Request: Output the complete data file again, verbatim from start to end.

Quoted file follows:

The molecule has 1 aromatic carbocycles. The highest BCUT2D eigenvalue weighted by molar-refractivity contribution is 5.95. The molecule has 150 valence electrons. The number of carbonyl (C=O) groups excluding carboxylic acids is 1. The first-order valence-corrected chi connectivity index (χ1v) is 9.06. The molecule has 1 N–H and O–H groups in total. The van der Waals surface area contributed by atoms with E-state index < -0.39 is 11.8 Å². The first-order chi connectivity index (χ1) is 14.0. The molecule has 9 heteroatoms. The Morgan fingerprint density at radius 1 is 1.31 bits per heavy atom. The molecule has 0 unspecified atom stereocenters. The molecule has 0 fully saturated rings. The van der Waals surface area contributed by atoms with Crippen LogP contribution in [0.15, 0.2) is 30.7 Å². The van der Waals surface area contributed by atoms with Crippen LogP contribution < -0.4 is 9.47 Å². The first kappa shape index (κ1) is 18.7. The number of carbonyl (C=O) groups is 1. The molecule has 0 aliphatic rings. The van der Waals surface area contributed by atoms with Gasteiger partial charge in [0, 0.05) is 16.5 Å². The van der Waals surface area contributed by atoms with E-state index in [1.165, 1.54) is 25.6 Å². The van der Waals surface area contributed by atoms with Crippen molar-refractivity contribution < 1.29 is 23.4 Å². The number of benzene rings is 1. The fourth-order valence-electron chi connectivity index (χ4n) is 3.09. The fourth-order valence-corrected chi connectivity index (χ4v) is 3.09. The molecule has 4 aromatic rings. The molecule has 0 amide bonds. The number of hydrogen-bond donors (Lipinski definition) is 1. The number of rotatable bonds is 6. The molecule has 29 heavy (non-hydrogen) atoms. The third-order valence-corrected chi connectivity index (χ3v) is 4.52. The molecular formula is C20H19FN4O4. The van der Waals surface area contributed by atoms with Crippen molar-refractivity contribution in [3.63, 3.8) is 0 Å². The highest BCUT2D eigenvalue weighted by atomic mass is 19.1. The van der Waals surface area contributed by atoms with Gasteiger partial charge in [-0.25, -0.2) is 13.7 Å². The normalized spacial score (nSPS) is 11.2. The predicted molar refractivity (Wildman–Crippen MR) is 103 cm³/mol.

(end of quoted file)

The molecule has 1 aromatic carbocycles. The highest BCUT2D eigenvalue weighted by molar-refractivity contribution is 5.95. The molecule has 150 valence electrons. The number of carbonyl (C=O) groups excluding carboxylic acids is 1. The first-order valence-corrected chi connectivity index (χ1v) is 9.06. The molecule has 1 N–H and O–H groups in total. The van der Waals surface area contributed by atoms with E-state index < -0.39 is 11.8 Å². The first-order chi connectivity index (χ1) is 14.0. The molecule has 9 heteroatoms. The Morgan fingerprint density at radius 1 is 1.31 bits per heavy atom. The molecule has 0 unspecified atom stereocenters. The molecule has 0 fully saturated rings. The van der Waals surface area contributed by atoms with Crippen LogP contribution in [0.15, 0.2) is 30.7 Å². The van der Waals surface area contributed by atoms with Crippen LogP contribution < -0.4 is 9.47 Å². The first kappa shape index (κ1) is 18.7. The number of carbonyl (C=O) groups is 1. The molecule has 0 aliphatic rings. The van der Waals surface area contributed by atoms with Gasteiger partial charge in [0, 0.05) is 16.5 Å². The van der Waals surface area contributed by atoms with E-state index in [1.165, 1.54) is 25.6 Å². The van der Waals surface area contributed by atoms with Crippen molar-refractivity contribution < 1.29 is 23.4 Å². The number of benzene rings is 1. The fourth-order valence-electron chi connectivity index (χ4n) is 3.09. The fourth-order valence-corrected chi connectivity index (χ4v) is 3.09. The molecule has 4 aromatic rings. The molecule has 0 amide bonds. The number of hydrogen-bond donors (Lipinski definition) is 1. The number of rotatable bonds is 6. The molecule has 29 heavy (non-hydrogen) atoms. The third-order valence-corrected chi connectivity index (χ3v) is 4.52. The molecular formula is C20H19FN4O4. The van der Waals surface area contributed by atoms with Crippen molar-refractivity contribution in [3.63, 3.8) is 0 Å². The highest BCUT2D eigenvalue weighted by atomic mass is 19.1. The van der Waals surface area contributed by atoms with Gasteiger partial charge in [-0.25, -0.2) is 13.7 Å². The normalized spacial score (nSPS) is 11.2. The predicted molar refractivity (Wildman–Crippen MR) is 103 cm³/mol.